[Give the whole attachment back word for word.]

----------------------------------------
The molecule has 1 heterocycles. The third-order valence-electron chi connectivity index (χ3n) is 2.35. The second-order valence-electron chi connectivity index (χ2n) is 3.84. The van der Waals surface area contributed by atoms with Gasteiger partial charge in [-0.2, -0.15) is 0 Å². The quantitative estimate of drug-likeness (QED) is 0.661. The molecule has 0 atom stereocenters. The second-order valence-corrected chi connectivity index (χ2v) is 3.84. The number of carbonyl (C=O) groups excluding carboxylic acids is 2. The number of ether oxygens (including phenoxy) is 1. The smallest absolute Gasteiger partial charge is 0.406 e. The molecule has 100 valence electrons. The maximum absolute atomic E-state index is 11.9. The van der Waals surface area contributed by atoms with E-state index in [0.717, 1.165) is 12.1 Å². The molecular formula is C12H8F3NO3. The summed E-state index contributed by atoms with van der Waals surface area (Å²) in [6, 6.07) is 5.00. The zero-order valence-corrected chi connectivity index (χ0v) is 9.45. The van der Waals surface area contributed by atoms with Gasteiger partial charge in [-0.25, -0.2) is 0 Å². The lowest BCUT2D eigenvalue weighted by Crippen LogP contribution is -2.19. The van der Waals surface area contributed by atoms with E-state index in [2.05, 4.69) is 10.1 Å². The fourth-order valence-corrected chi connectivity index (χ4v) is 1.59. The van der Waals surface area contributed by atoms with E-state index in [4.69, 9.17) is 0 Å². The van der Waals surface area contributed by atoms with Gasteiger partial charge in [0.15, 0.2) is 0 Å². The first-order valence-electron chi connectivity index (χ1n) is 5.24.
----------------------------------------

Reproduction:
The molecule has 1 heterocycles. The third-order valence-electron chi connectivity index (χ3n) is 2.35. The second-order valence-electron chi connectivity index (χ2n) is 3.84. The van der Waals surface area contributed by atoms with Gasteiger partial charge in [-0.2, -0.15) is 0 Å². The quantitative estimate of drug-likeness (QED) is 0.661. The molecule has 0 atom stereocenters. The second-order valence-corrected chi connectivity index (χ2v) is 3.84. The number of carbonyl (C=O) groups excluding carboxylic acids is 2. The number of ether oxygens (including phenoxy) is 1. The smallest absolute Gasteiger partial charge is 0.406 e. The molecule has 100 valence electrons. The maximum absolute atomic E-state index is 11.9. The van der Waals surface area contributed by atoms with E-state index in [0.717, 1.165) is 12.1 Å². The molecular formula is C12H8F3NO3. The summed E-state index contributed by atoms with van der Waals surface area (Å²) in [6, 6.07) is 5.00. The zero-order valence-corrected chi connectivity index (χ0v) is 9.45. The van der Waals surface area contributed by atoms with Gasteiger partial charge in [-0.25, -0.2) is 0 Å². The lowest BCUT2D eigenvalue weighted by Crippen LogP contribution is -2.19. The van der Waals surface area contributed by atoms with E-state index in [2.05, 4.69) is 10.1 Å². The fourth-order valence-corrected chi connectivity index (χ4v) is 1.59. The van der Waals surface area contributed by atoms with E-state index in [4.69, 9.17) is 0 Å². The van der Waals surface area contributed by atoms with Gasteiger partial charge in [0.15, 0.2) is 0 Å². The first-order valence-electron chi connectivity index (χ1n) is 5.24.